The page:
Meet Raffaela Rein, CEO & Cofounder of CareerFoundry.
Interviewed by Jess Erickson
What's your background?
At heart I am really a strategist, organizer and hustler. I worked as a banker before moving into tech, where I started out as a data scientist. Since then I have taken on much more strategic business development roles before founding my own business and becoming CEO of CareerFoundry.
Over the years, I've learned a lot about what it takes to build a strong community. In two years, our community has grown and blossomed into something more than just a network. This past July we opened our second hub in Hamburg, and now it feels more like a movement.
Our talks, workshops, hackathons and mentorship programs have connected women through a grassroots structure and built a space to share wisdom and experience. It's been a pleasure to watch the interaction between the women in our community and to see the shared value in helping one another.
After much consideration, we've decided to expand the Geekettes footprint beyond Germany and unite women across Europe and America with hopes of someday expanding to Asia, Latin American, Africa and further beyond. But for now, we're not biting off more than we can chew and we're going to expand into a select number of cities where we see strong community leaders with their hearts in the right place.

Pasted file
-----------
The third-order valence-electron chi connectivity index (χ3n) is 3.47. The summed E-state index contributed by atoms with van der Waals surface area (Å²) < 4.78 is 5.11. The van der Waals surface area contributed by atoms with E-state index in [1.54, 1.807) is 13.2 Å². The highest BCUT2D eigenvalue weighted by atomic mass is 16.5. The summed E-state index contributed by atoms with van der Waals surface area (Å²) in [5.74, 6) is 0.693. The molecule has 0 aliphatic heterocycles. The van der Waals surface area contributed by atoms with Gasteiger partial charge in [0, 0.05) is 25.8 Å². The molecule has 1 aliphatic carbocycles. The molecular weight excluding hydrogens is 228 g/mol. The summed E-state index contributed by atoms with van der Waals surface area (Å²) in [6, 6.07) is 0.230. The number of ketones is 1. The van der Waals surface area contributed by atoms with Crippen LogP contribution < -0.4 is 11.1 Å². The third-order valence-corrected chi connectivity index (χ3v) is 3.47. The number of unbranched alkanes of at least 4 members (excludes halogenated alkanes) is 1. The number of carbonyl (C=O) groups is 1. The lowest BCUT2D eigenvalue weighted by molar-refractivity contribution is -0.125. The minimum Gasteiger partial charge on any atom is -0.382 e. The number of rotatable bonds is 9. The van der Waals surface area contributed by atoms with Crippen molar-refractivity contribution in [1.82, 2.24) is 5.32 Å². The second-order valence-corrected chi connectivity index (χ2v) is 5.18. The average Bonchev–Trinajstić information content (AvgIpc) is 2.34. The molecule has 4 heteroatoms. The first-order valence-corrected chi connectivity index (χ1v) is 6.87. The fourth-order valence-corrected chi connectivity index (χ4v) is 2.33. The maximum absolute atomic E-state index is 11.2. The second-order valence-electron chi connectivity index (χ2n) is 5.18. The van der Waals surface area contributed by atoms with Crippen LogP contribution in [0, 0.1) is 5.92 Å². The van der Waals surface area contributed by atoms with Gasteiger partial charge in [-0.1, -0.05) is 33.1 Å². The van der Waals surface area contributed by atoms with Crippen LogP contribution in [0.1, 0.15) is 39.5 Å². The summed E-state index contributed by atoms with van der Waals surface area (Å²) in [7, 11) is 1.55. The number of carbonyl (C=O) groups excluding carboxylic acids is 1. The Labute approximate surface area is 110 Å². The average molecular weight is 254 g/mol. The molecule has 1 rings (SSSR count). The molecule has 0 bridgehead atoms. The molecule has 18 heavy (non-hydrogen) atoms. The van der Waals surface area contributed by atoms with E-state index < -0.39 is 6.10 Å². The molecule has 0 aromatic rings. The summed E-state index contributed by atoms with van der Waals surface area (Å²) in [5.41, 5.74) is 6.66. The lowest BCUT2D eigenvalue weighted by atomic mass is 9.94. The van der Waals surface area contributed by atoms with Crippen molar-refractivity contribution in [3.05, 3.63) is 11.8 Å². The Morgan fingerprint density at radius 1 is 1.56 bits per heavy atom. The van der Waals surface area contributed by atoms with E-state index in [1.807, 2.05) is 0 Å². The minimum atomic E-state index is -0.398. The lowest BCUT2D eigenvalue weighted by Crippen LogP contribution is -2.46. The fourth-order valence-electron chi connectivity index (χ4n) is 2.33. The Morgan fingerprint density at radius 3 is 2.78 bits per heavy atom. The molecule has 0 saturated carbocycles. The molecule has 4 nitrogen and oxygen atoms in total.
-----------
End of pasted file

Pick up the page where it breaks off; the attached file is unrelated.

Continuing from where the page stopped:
Over the years, I've had the wonderful opportunity to build personal relationships with brilliant women of tech across the globe. Women who are pioneering their own businesses, women who are building their own products, women who are creating communities and inspiring the next generation of women to follow in their footsteps.